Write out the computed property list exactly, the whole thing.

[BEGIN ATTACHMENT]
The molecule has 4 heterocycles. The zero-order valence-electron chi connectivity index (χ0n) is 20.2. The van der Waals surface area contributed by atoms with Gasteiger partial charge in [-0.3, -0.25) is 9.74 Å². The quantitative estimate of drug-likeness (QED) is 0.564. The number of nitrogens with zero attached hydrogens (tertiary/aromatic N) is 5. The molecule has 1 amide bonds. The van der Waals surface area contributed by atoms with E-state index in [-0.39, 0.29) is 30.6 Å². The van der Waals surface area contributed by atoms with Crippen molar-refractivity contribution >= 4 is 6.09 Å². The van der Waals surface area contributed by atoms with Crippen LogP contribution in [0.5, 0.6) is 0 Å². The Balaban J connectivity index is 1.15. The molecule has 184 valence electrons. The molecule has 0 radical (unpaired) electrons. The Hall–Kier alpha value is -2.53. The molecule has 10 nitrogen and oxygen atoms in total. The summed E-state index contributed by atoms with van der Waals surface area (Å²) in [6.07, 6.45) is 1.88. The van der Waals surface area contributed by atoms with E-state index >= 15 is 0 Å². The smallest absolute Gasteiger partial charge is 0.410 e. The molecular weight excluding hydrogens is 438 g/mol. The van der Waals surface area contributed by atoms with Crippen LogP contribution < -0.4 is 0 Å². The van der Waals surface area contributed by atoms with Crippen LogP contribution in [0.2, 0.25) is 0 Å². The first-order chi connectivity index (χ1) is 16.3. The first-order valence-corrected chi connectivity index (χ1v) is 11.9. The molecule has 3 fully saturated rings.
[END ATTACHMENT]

The molecule has 4 heterocycles. The zero-order valence-electron chi connectivity index (χ0n) is 20.2. The van der Waals surface area contributed by atoms with Gasteiger partial charge in [-0.3, -0.25) is 9.74 Å². The quantitative estimate of drug-likeness (QED) is 0.564. The number of nitrogens with zero attached hydrogens (tertiary/aromatic N) is 5. The molecule has 1 amide bonds. The van der Waals surface area contributed by atoms with E-state index in [-0.39, 0.29) is 30.6 Å². The van der Waals surface area contributed by atoms with Crippen molar-refractivity contribution >= 4 is 6.09 Å². The van der Waals surface area contributed by atoms with Crippen LogP contribution in [0.5, 0.6) is 0 Å². The Balaban J connectivity index is 1.15. The molecule has 184 valence electrons. The molecule has 0 radical (unpaired) electrons. The Hall–Kier alpha value is -2.53. The molecule has 10 nitrogen and oxygen atoms in total. The summed E-state index contributed by atoms with van der Waals surface area (Å²) in [6.07, 6.45) is 1.88. The van der Waals surface area contributed by atoms with E-state index >= 15 is 0 Å². The smallest absolute Gasteiger partial charge is 0.410 e. The molecular weight excluding hydrogens is 438 g/mol. The van der Waals surface area contributed by atoms with Crippen LogP contribution < -0.4 is 0 Å². The van der Waals surface area contributed by atoms with Crippen LogP contribution in [0.2, 0.25) is 0 Å². The first-order chi connectivity index (χ1) is 16.3. The first-order valence-corrected chi connectivity index (χ1v) is 11.9. The molecule has 3 fully saturated rings.